Simulate then implement AI. To
support the simulation of AI, the toolkit
has a marionette system that allows the
designer to stand in for the AI in the
initial design phases. Using the toolkit,
the designer can puppeteer the behavior
of the prototype in real time while
observing how people experience and
interact (Figure 8). This is supported
with a standard protocol (OSC) for
a remote control using a phone or
tablet to wirelessly trigger predefined
behaviors, simulating the AI.
The behaviors that the marionette
controls can be pre-built or designer-improvised sequences that include
movement, speaking, sensing, sound,
and light. More subtle kinds of control
can also be used—for example, the
puppeteer could vary aspects of an
algorithm in real time such as the
amount of randomness, confidence
thresholds for decision making, or the
mood for how the system responds to
people (e.g., patient, provocative, stern).
In addition, the puppeteer could swap
out different machine-learning models
(e.g., trained on different data sets)
during a test to see how they perform in
actual use with people.
This Wizard of Oz ( WOZ) approach
allows the designer to easily sketch the
AI for themselves, for collaborators, and
for usability testing, before investing in
a functional AI system. Once the design
matures, the toolkit allows the designer
to replace the WOZ version of AI with
appropriate functional implementations
of algorithmic AI.
In discussions about this at the AAAI
symposium, one insight that came to
light is that this iterative, experimental
approach for the design of AI can not
only help define the MVP (minimum
viable product) in agile terms, but
also help with narrowing down to the
MVD—a term we invented that refers
to the minimum viable data needed to
train the ML models.
Data collection, tagging, and ML
model training is an expensive and
time-consuming process. Defining an
MVD strategy in the protoyping phase
(perhaps in collaboration with a data
scientist [ 5]) could lead to significant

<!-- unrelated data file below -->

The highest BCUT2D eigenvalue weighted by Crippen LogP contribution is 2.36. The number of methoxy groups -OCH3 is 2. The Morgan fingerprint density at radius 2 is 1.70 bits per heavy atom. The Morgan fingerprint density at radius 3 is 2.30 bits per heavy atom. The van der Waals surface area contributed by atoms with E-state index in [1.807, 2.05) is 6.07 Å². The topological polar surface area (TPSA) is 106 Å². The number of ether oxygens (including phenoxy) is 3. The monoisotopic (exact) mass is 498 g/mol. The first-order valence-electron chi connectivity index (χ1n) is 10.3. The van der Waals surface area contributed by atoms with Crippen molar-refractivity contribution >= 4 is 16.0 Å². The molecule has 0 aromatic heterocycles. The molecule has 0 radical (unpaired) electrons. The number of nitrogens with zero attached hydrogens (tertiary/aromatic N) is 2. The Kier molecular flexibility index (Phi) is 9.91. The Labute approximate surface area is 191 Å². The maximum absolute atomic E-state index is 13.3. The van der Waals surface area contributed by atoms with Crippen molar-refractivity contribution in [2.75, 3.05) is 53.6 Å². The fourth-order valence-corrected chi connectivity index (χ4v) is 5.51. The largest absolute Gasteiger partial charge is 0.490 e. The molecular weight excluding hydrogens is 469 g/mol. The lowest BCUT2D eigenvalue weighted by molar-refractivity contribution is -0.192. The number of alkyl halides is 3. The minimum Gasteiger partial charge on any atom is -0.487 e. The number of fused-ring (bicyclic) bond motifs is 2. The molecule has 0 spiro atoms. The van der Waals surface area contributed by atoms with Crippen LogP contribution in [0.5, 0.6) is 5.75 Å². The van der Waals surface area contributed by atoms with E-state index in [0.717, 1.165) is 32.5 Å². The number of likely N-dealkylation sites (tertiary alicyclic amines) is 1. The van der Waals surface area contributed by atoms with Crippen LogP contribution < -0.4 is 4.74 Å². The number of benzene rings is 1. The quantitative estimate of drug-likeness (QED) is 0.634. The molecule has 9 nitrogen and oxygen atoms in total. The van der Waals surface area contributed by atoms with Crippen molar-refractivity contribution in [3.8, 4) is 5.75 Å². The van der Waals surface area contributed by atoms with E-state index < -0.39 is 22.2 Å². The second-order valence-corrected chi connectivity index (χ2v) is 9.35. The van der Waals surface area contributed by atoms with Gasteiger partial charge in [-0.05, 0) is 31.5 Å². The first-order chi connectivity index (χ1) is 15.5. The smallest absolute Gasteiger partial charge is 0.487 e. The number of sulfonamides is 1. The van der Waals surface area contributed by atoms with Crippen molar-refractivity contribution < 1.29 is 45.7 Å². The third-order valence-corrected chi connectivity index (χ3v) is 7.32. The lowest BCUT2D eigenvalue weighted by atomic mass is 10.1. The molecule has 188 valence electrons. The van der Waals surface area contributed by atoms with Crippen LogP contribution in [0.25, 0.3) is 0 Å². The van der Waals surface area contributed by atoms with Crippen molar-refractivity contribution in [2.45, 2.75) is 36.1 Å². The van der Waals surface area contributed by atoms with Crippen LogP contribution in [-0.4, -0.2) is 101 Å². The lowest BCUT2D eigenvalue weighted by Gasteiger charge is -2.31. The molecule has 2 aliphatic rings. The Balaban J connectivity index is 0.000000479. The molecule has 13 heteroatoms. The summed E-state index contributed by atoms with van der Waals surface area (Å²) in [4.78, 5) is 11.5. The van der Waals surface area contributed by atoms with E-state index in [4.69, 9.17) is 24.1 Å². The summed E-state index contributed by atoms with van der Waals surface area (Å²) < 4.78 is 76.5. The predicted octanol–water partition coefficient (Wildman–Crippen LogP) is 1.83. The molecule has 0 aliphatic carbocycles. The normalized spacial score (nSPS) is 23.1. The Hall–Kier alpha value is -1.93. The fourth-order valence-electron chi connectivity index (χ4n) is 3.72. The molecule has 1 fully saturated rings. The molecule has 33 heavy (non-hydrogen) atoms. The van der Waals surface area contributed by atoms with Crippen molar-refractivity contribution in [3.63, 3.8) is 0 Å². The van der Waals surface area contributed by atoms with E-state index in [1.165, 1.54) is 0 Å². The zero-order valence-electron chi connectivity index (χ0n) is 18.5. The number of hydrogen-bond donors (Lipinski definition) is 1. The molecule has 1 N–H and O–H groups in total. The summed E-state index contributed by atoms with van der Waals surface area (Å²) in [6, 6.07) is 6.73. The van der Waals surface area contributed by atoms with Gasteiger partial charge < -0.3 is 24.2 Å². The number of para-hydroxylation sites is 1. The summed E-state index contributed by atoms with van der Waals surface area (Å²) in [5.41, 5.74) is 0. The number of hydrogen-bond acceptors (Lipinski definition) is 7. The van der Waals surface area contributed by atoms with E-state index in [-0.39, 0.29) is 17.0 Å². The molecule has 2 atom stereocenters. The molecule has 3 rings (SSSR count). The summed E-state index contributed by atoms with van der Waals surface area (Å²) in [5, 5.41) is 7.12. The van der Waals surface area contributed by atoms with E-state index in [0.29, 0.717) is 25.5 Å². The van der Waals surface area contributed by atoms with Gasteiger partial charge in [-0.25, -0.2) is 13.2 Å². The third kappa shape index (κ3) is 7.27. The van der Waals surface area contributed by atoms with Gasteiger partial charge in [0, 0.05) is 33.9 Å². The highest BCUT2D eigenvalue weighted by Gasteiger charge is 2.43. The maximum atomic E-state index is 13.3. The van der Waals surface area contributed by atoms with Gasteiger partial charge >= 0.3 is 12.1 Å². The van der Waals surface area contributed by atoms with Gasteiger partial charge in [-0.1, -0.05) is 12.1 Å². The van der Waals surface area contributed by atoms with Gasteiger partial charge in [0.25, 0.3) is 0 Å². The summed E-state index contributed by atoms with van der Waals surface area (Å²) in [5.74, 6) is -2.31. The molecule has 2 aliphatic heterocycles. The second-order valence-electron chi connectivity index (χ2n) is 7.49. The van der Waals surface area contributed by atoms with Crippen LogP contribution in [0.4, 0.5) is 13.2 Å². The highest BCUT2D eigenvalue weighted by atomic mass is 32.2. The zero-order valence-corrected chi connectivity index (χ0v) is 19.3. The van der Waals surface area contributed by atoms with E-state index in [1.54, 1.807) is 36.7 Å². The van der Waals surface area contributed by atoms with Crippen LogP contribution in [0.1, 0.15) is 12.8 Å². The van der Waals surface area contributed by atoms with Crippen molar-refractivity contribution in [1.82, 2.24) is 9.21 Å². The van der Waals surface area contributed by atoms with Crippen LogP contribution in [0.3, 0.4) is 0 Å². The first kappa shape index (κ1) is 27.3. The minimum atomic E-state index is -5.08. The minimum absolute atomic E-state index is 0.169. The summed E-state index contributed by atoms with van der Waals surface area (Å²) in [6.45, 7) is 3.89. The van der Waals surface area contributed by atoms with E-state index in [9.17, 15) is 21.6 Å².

reductions in cost and time to market,
or new insights about the characteristics
of the data needed.
To facilitate identifying the
appropriate scope and quality of
data, the tool will allow designers to
experiment with simulated ML and
Figure 7. Simplifying the node system: It is common for node-based visual authoring systems
to become large and complex. To reduce this problem, the strategy is to make the nodes do
more. On the left is an early version of the toolkit that uses five nodes to perform a sequence
of actions. On the right is a new approach that consolidates the same sequence of actions into
a single node.
Figure 8. Using a wireless tablet to marionette a behavior in response to simulated voice
recognition. Here the designer is pressing a button remotely from the user test, making the
system seem to react to a voice command (the robot moves backward when the user says
“Goodbye”) when in fact there is no voice-to-text system active ( https://youtu.be/vKxXVijCcdk).
Figure 9. The 3D cube moves and behaves like the intended physical device would, driven by
the visual node system on the right. Once the behavior is defined, the physical robot enacts
the same behaviors (sensing, navigating, moving, lighting up) as the simulated 3D device on
the screen—see Figure 1 ( https://youtu.be/vKxXVijCcdk).
Figure 10. A simple visually designed algorithm for navigating using a proximity sensor labeled
/analog/0. The robot reports the real-time value from the sensor, and the toolkit checks that
value to decide what action to take. On the left, the behavior runs if the sensor reports a value
of 42 (actually a range around that value) and moves the robot for ward. On the right, if the robot
gets too close to an object (less than 27), it will turn right and then move forward.